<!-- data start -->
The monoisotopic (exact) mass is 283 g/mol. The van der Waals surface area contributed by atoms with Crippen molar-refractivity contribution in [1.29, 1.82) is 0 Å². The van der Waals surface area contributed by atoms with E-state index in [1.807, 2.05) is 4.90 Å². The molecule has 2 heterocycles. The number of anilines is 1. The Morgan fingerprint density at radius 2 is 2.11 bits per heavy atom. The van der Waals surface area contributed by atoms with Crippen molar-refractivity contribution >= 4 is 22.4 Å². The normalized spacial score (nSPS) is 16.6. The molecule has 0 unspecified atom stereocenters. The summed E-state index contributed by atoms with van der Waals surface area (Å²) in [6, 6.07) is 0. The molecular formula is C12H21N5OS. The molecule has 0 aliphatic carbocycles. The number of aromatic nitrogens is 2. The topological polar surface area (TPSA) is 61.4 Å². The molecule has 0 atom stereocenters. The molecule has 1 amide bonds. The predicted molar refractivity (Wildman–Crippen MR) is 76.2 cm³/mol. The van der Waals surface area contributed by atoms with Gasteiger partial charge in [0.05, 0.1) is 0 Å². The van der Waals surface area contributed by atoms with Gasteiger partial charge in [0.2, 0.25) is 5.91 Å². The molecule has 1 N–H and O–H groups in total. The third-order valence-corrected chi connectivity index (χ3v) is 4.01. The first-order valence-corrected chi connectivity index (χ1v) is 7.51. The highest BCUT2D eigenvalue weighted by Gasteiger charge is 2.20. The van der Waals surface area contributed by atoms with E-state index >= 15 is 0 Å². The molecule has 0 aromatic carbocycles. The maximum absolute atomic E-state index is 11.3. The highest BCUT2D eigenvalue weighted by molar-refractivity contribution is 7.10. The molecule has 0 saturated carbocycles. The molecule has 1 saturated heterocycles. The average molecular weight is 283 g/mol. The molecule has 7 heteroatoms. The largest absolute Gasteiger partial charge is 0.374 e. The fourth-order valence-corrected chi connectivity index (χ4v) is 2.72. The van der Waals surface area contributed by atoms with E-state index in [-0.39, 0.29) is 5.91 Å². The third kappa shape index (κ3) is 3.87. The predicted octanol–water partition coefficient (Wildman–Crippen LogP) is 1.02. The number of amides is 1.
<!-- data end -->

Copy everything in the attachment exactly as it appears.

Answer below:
The monoisotopic (exact) mass is 283 g/mol. The van der Waals surface area contributed by atoms with Crippen molar-refractivity contribution in [1.29, 1.82) is 0 Å². The van der Waals surface area contributed by atoms with E-state index in [1.807, 2.05) is 4.90 Å². The molecule has 2 heterocycles. The number of anilines is 1. The Morgan fingerprint density at radius 2 is 2.11 bits per heavy atom. The van der Waals surface area contributed by atoms with Crippen molar-refractivity contribution >= 4 is 22.4 Å². The normalized spacial score (nSPS) is 16.6. The molecule has 0 unspecified atom stereocenters. The summed E-state index contributed by atoms with van der Waals surface area (Å²) in [6, 6.07) is 0. The molecular formula is C12H21N5OS. The molecule has 0 aliphatic carbocycles. The number of aromatic nitrogens is 2. The topological polar surface area (TPSA) is 61.4 Å². The molecule has 0 atom stereocenters. The molecule has 1 amide bonds. The predicted molar refractivity (Wildman–Crippen MR) is 76.2 cm³/mol. The van der Waals surface area contributed by atoms with Gasteiger partial charge in [0.05, 0.1) is 0 Å². The van der Waals surface area contributed by atoms with Gasteiger partial charge in [0.2, 0.25) is 5.91 Å². The molecule has 1 N–H and O–H groups in total. The third-order valence-corrected chi connectivity index (χ3v) is 4.01. The first-order valence-corrected chi connectivity index (χ1v) is 7.51. The highest BCUT2D eigenvalue weighted by Gasteiger charge is 2.20. The van der Waals surface area contributed by atoms with E-state index >= 15 is 0 Å². The molecule has 0 aromatic carbocycles. The maximum absolute atomic E-state index is 11.3. The highest BCUT2D eigenvalue weighted by molar-refractivity contribution is 7.10. The molecule has 0 saturated carbocycles. The molecule has 1 saturated heterocycles. The average molecular weight is 283 g/mol. The molecule has 7 heteroatoms. The largest absolute Gasteiger partial charge is 0.374 e. The fourth-order valence-corrected chi connectivity index (χ4v) is 2.72. The van der Waals surface area contributed by atoms with E-state index in [-0.39, 0.29) is 5.91 Å². The third kappa shape index (κ3) is 3.87. The predicted octanol–water partition coefficient (Wildman–Crippen LogP) is 1.02. The number of amides is 1.